Steve “Silk” Hurley: Once the record [“Music Is the Key”] came out things started going well, and I started doing shows in New York, D.C., Baltimore, L.A., different places that were embracing Chicago house music. It was like the first house music to hit the Billboard dance charts in the Top 10, so it was a big deal and we actually had to rehearse shows. I was not a performer, but we put together back-up singers, dancers and the guy who was the lead singer, and I was pretty much trying to fit in even though I had never done that before. I was playing the keyboards and doing dance moves as a member of my own group called JM Silk, which was my DJ name at first.
JM Silk stood for Jackmaster Silk, only Farley Jackmaster Funk [one of the founding members of the Hot Mix 5] liked my idea and he decided to make that his name. We were roommates so there were a lot of things he did that were kind of underhanded. He was actually one of my better friends until all that stuff started happening. I guess that’s what happens in entertainment business. It was a crabs in the barrel type of thing. I guess people get worried about another person going further than them because they want to keep the edge, so that was how he was trying to keep the edge. He took my name, and he took “I Can’t Turn Around”; he got his version out before I could get mine out, which was “Love Can’t Turn Around.”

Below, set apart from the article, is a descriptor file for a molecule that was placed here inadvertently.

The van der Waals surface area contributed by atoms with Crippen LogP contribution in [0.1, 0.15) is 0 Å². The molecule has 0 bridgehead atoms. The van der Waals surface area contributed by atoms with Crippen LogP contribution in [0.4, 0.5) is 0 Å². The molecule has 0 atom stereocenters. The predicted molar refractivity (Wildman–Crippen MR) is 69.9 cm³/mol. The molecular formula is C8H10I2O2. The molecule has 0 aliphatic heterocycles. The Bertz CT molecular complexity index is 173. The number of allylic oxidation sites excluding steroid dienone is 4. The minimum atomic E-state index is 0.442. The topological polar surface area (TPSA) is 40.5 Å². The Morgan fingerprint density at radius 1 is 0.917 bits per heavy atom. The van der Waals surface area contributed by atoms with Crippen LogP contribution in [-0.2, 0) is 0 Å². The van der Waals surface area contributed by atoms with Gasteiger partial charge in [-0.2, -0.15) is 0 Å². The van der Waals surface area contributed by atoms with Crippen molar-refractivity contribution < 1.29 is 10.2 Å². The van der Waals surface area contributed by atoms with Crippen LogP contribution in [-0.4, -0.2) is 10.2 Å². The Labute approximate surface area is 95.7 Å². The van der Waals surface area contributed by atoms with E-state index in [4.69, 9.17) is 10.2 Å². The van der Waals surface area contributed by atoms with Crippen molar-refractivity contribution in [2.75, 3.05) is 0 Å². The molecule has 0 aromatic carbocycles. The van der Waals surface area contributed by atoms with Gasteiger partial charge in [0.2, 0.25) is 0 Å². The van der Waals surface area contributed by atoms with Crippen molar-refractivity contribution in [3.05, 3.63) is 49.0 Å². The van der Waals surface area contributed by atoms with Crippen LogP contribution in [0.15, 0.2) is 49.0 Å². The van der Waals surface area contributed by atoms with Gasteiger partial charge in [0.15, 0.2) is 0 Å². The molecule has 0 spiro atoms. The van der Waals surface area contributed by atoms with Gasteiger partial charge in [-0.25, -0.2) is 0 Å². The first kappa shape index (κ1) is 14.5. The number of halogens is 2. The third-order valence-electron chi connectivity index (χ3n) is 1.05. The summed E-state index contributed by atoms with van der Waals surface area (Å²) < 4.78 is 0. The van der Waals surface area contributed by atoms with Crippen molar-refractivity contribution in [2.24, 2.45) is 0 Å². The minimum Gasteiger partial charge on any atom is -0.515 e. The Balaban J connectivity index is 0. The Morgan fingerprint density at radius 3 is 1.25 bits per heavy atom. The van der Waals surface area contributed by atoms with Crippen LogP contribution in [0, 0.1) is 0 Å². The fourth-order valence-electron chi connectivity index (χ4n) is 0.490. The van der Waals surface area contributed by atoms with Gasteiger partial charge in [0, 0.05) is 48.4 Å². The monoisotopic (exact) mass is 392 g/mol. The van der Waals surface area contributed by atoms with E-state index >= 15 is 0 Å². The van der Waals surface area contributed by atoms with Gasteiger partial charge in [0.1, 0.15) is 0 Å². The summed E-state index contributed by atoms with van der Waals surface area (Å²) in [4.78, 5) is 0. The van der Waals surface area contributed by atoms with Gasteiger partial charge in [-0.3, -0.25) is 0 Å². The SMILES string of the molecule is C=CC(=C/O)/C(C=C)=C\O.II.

“Love Can’t Turn Around” did well overseas, but then I put out “Jack Your Body,” and it went number one in the U.K. for like two weeks. But my “Can’t Turn Around” looked like I was copying him, even though I had done mine like three or four years previously. Only people in Chicago knew about my version coming out first, so, to the rest of the world, it looked like I was taking his idea and doing something with it.